Proud Little Garden

I was saddened to see where Worth and Winnebago counties now have their first confirmed cases of the coronavirus, but at least they’re both at one each, and also glad to see Floyd County is still hanging in there with zero cases. I think there are only twenty of our 99 counties that have no confirmed cases right now. I also noticed Cerro Gordo is now at 13 which isn’t bad considering we’re almost halfway thru the week where we’re supposed have a spike in reported cases before they start leveling, and then dropping off.

I had to meet a plumber over at a house to fix a leaking washer hookup, and fortunately I could get him there quick enough so there wouldn’t be an even greater puddle of water standing in it’s basement laundry room. I swear all these newer shut-offs must’ve been made in China with planned obsolescence built right into them. It seems every time we have something in need of replacement, it goes to pot all the sooner than the old component.

My mid-morning appointment was out of town where I had to meet some buyers at the home they purchased where they’ve got some fix-ups to do before we can close on their loan. The few required repairs on the list, were more time consuming than costly which was a relief for all of us.

I was nearly brought to tears when one of them said, “If it wasn’t for you, we would’ve never got this house purchased.” I thanked him for his kind words, and also added how much it means to me whenever hearing a sincere thanks coming out of either a buyer or seller’s mouth. I spite of what some believe, for me, it’s not all about the money, because the feeling I get when knowing I’ve done something to help make the lives of others better, is priceless.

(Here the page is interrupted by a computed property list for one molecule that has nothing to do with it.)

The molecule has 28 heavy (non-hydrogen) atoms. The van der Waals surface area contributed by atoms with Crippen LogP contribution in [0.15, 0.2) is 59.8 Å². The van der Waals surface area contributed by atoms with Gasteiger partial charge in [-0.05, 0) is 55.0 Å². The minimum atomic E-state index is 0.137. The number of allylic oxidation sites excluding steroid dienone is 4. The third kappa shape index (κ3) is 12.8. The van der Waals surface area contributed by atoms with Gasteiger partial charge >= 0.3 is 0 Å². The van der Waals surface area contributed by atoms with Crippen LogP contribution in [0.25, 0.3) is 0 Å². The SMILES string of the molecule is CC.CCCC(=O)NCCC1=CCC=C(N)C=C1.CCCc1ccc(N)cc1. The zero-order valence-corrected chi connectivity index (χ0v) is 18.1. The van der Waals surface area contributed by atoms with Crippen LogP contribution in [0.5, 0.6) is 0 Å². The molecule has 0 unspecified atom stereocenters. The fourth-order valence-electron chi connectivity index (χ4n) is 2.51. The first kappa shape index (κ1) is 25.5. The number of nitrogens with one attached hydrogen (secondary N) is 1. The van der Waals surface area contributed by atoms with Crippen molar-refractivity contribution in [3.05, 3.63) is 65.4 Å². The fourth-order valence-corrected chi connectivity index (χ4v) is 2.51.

On my way back into the City, I stopped at Kwik Trip to get gas, and while there, I figured I might as well pick up something light for lunch. While I was in there looking for something, I couldn’t help noticing how few of those within, were abiding by the six foot distancing our government has been calling for. There was one woman who for some reason, was stepping one foot closer to me, just as I was stepping farther away. If I were her, I wouldn’t taken it as my queue to back off.

The longer I’ve been in the “thick” of this China-virus business, the more I’m starting to see trends that’ll likely be “hard-coded” into the minds of most after this is all over. You can bet there’ll be all the more distancing being done whenever around others, which is fine by me, and hopefully there’ll be several of my competitors who’ll finally “get it”, and keep at least a three foot distance from me. I’m wondering if it’s something they innocently do, or possibly their policy because they both work out of the same office. I don’t know about you, but I start bristling whenever someone has their nose in my face, and I’m sure just about every family has one or two of them, including mine. I think it’s just a dirty habit which they’ve learned to use, just so to intimidate or make others in a “faux” way, believe they’re unctuous words are in everyone’s best interests. Not cool.